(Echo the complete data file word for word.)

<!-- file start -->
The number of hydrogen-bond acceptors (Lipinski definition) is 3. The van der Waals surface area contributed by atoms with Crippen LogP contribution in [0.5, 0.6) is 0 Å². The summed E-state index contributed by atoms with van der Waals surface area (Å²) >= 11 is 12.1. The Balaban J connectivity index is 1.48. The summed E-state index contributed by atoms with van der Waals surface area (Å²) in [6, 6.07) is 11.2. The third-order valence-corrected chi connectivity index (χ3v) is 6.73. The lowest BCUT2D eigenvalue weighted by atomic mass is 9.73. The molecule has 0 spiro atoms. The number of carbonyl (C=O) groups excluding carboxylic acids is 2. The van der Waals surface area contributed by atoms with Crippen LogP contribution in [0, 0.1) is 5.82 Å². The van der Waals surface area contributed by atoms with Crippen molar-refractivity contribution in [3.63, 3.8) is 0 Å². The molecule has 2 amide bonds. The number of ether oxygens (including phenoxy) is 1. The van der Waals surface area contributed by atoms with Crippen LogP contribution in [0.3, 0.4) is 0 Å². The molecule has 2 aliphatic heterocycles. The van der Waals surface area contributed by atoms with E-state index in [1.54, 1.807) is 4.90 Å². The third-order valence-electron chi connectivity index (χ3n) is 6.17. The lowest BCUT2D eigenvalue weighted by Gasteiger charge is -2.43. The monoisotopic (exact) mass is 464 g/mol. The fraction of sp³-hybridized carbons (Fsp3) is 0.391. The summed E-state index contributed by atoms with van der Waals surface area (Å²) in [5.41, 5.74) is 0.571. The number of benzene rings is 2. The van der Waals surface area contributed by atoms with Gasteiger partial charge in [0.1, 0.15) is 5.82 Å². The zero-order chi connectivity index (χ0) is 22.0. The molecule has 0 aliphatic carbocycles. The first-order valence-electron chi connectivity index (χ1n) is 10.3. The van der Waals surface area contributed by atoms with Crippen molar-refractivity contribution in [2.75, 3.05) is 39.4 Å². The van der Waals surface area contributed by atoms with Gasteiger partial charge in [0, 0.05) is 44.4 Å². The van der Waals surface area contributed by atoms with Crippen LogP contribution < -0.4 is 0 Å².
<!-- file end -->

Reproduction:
The number of hydrogen-bond acceptors (Lipinski definition) is 3. The van der Waals surface area contributed by atoms with Crippen LogP contribution in [0.5, 0.6) is 0 Å². The summed E-state index contributed by atoms with van der Waals surface area (Å²) >= 11 is 12.1. The Balaban J connectivity index is 1.48. The summed E-state index contributed by atoms with van der Waals surface area (Å²) in [6, 6.07) is 11.2. The third-order valence-corrected chi connectivity index (χ3v) is 6.73. The lowest BCUT2D eigenvalue weighted by atomic mass is 9.73. The molecule has 0 spiro atoms. The number of carbonyl (C=O) groups excluding carboxylic acids is 2. The van der Waals surface area contributed by atoms with Crippen LogP contribution in [0, 0.1) is 5.82 Å². The van der Waals surface area contributed by atoms with Crippen molar-refractivity contribution in [3.63, 3.8) is 0 Å². The molecule has 2 amide bonds. The number of ether oxygens (including phenoxy) is 1. The van der Waals surface area contributed by atoms with Crippen LogP contribution in [0.3, 0.4) is 0 Å². The molecule has 2 aliphatic heterocycles. The van der Waals surface area contributed by atoms with E-state index in [1.54, 1.807) is 4.90 Å². The third-order valence-electron chi connectivity index (χ3n) is 6.17. The lowest BCUT2D eigenvalue weighted by Gasteiger charge is -2.43. The monoisotopic (exact) mass is 464 g/mol. The fraction of sp³-hybridized carbons (Fsp3) is 0.391. The summed E-state index contributed by atoms with van der Waals surface area (Å²) in [5.41, 5.74) is 0.571. The number of benzene rings is 2. The van der Waals surface area contributed by atoms with Gasteiger partial charge in [0.1, 0.15) is 5.82 Å². The zero-order chi connectivity index (χ0) is 22.0. The molecule has 0 aliphatic carbocycles. The first-order valence-electron chi connectivity index (χ1n) is 10.3. The van der Waals surface area contributed by atoms with Crippen molar-refractivity contribution in [2.75, 3.05) is 39.4 Å². The van der Waals surface area contributed by atoms with Gasteiger partial charge in [0, 0.05) is 44.4 Å². The van der Waals surface area contributed by atoms with Crippen LogP contribution < -0.4 is 0 Å².